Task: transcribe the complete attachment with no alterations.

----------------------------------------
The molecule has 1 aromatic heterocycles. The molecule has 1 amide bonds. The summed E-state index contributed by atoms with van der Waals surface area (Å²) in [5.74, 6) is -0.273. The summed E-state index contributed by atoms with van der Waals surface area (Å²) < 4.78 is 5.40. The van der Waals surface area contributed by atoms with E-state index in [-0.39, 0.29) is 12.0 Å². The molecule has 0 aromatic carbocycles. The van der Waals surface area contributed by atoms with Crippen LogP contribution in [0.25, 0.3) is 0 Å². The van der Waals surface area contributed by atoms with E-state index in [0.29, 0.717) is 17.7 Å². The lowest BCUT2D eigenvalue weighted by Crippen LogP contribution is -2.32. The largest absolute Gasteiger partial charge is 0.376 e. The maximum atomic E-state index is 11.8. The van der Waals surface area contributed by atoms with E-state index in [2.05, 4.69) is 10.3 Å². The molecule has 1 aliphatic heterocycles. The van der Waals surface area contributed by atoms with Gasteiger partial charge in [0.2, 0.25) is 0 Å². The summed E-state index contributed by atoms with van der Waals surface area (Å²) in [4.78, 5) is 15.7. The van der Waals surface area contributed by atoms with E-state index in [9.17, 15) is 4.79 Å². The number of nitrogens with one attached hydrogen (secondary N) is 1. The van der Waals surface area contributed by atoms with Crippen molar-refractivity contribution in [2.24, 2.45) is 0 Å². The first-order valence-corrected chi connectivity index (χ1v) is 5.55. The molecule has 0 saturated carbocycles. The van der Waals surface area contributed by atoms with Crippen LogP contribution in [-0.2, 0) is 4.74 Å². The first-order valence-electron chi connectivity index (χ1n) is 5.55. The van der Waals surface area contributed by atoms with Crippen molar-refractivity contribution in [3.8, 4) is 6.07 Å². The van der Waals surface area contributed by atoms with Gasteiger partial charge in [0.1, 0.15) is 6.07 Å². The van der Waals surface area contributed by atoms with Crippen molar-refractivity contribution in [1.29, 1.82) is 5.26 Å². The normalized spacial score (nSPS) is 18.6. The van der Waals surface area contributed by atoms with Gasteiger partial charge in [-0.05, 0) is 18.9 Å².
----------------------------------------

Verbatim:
The molecule has 1 aromatic heterocycles. The molecule has 1 amide bonds. The summed E-state index contributed by atoms with van der Waals surface area (Å²) in [5.74, 6) is -0.273. The summed E-state index contributed by atoms with van der Waals surface area (Å²) < 4.78 is 5.40. The van der Waals surface area contributed by atoms with E-state index in [-0.39, 0.29) is 12.0 Å². The molecule has 0 aromatic carbocycles. The van der Waals surface area contributed by atoms with Crippen LogP contribution in [0.25, 0.3) is 0 Å². The van der Waals surface area contributed by atoms with E-state index in [0.29, 0.717) is 17.7 Å². The lowest BCUT2D eigenvalue weighted by Crippen LogP contribution is -2.32. The largest absolute Gasteiger partial charge is 0.376 e. The maximum atomic E-state index is 11.8. The van der Waals surface area contributed by atoms with E-state index in [2.05, 4.69) is 10.3 Å². The molecule has 1 aliphatic heterocycles. The van der Waals surface area contributed by atoms with Gasteiger partial charge in [0.2, 0.25) is 0 Å². The summed E-state index contributed by atoms with van der Waals surface area (Å²) in [4.78, 5) is 15.7. The van der Waals surface area contributed by atoms with E-state index in [9.17, 15) is 4.79 Å². The number of nitrogens with one attached hydrogen (secondary N) is 1. The van der Waals surface area contributed by atoms with Crippen molar-refractivity contribution in [2.24, 2.45) is 0 Å². The first-order valence-corrected chi connectivity index (χ1v) is 5.55. The molecule has 0 saturated carbocycles. The van der Waals surface area contributed by atoms with Crippen LogP contribution in [-0.2, 0) is 4.74 Å². The first-order valence-electron chi connectivity index (χ1n) is 5.55. The van der Waals surface area contributed by atoms with Crippen molar-refractivity contribution in [3.8, 4) is 6.07 Å². The van der Waals surface area contributed by atoms with Gasteiger partial charge in [0.1, 0.15) is 6.07 Å². The van der Waals surface area contributed by atoms with Crippen molar-refractivity contribution in [1.29, 1.82) is 5.26 Å². The normalized spacial score (nSPS) is 18.6. The van der Waals surface area contributed by atoms with Gasteiger partial charge in [-0.05, 0) is 18.9 Å².